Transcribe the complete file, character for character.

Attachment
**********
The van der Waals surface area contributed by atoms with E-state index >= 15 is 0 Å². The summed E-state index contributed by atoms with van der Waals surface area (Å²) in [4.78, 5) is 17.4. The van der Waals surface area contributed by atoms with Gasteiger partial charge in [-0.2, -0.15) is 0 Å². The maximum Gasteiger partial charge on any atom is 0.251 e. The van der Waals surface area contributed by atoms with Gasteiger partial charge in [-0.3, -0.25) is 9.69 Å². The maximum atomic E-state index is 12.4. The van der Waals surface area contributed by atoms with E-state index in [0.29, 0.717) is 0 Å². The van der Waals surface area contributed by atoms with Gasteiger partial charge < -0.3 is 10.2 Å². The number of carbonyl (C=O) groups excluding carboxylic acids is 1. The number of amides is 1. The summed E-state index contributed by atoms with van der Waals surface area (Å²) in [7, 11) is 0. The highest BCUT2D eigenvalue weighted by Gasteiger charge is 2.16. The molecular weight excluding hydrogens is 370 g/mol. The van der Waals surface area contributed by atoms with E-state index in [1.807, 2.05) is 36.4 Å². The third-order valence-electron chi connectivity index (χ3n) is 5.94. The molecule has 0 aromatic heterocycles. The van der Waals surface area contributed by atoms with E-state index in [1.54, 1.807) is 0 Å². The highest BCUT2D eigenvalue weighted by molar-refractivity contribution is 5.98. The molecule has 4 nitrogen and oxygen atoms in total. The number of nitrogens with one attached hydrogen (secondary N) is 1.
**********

The van der Waals surface area contributed by atoms with E-state index >= 15 is 0 Å². The summed E-state index contributed by atoms with van der Waals surface area (Å²) in [4.78, 5) is 17.4. The van der Waals surface area contributed by atoms with Gasteiger partial charge in [-0.2, -0.15) is 0 Å². The maximum Gasteiger partial charge on any atom is 0.251 e. The van der Waals surface area contributed by atoms with Gasteiger partial charge in [-0.3, -0.25) is 9.69 Å². The maximum atomic E-state index is 12.4. The van der Waals surface area contributed by atoms with E-state index in [0.29, 0.717) is 0 Å². The van der Waals surface area contributed by atoms with Gasteiger partial charge < -0.3 is 10.2 Å². The number of carbonyl (C=O) groups excluding carboxylic acids is 1. The number of amides is 1. The summed E-state index contributed by atoms with van der Waals surface area (Å²) in [7, 11) is 0. The highest BCUT2D eigenvalue weighted by Gasteiger charge is 2.16. The molecular weight excluding hydrogens is 370 g/mol. The van der Waals surface area contributed by atoms with E-state index in [1.807, 2.05) is 36.4 Å². The third-order valence-electron chi connectivity index (χ3n) is 5.94. The molecule has 0 aromatic heterocycles. The van der Waals surface area contributed by atoms with E-state index in [1.54, 1.807) is 0 Å². The highest BCUT2D eigenvalue weighted by molar-refractivity contribution is 5.98. The molecule has 4 nitrogen and oxygen atoms in total. The number of nitrogens with one attached hydrogen (secondary N) is 1.